I had no training or experience with either local language, Albanian or Serbian, prior to arrival in Kosovo. I live on the Albanian side of town and have started learning Albanian. However, there is no class available to me and few materials for English speakers to learn Albanian, so I only have a very basic grasp of the language. I use my Albanian to buy things and conduct simple interactions, but most of the people I interact with speak enough English to converse.

I work at two schools in the southern half of the city. I began working at an upper primary school with grades 6-9 right after I moved to Mitrovica. It took a month for someone from the embassy to come back up here, introduce me to the principal of my second school, and have the proper documents signed. So for the second month, I have been working half the time at the primary school and half the time at a gymnasium high school with 10-12th graders. It took weeks for me to work out a schedule so I could see as many different students every week as possible and work with nearly all the English teachers at both schools without losing my mind. I now I have a complicated schedule where I work four days with eight different teachers and over 500 students. I still don’t know everyone’s name, but I am doing my best.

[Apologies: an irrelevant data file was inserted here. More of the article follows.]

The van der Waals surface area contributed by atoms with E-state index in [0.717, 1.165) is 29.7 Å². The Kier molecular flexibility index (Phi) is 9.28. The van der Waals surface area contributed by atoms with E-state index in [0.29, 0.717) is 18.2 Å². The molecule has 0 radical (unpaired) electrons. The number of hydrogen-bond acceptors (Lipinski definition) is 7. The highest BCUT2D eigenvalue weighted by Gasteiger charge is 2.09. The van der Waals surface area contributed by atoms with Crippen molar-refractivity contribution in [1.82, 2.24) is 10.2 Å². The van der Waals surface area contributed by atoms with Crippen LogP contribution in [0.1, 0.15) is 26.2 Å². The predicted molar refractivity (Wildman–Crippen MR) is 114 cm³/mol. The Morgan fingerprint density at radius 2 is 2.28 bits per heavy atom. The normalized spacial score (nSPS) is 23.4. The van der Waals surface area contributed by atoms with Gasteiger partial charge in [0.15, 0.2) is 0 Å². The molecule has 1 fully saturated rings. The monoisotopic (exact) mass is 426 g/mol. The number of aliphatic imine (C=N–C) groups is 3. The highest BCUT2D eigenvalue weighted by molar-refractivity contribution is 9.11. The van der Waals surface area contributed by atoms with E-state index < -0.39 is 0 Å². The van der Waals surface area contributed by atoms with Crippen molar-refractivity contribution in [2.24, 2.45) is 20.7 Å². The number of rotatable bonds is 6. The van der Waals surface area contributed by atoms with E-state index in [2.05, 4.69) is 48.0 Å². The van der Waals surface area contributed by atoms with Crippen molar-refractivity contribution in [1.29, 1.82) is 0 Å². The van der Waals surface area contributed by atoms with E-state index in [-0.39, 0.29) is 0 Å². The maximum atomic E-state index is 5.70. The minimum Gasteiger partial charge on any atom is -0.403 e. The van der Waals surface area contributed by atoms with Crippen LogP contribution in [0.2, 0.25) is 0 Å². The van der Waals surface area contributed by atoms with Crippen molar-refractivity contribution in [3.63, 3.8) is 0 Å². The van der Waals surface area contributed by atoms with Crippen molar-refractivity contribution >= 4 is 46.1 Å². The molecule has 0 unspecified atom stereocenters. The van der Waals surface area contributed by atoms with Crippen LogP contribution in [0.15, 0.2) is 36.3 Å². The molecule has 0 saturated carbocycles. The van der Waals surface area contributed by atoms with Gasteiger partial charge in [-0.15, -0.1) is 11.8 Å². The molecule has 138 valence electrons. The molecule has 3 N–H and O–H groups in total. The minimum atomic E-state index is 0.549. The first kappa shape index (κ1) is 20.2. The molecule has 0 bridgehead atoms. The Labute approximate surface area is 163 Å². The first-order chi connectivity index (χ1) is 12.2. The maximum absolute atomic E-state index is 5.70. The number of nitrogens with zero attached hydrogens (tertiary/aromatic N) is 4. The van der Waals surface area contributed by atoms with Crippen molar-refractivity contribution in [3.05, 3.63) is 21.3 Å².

There are four other ETAs in Kosovo with me, one student researcher, and one scholar. The student researcher, scholar, and one of the ETAs are based in the capital. One ETA is on his own in a mountain village. His placement is so isolated that he had to purchase a car to reach both of the schools he is assigned to. The two other ETAs are placed in the same city in the south of the country. They share an apartment by choice but work in different schools. All of the ETAs are at primary or high schools, and all but one work at two schools. Working at two schools gives you a greater perspective on the education system, but it means a lot more students and teachers to keep track of. Every teacher may have different expectations, and every class may have different needs and demands.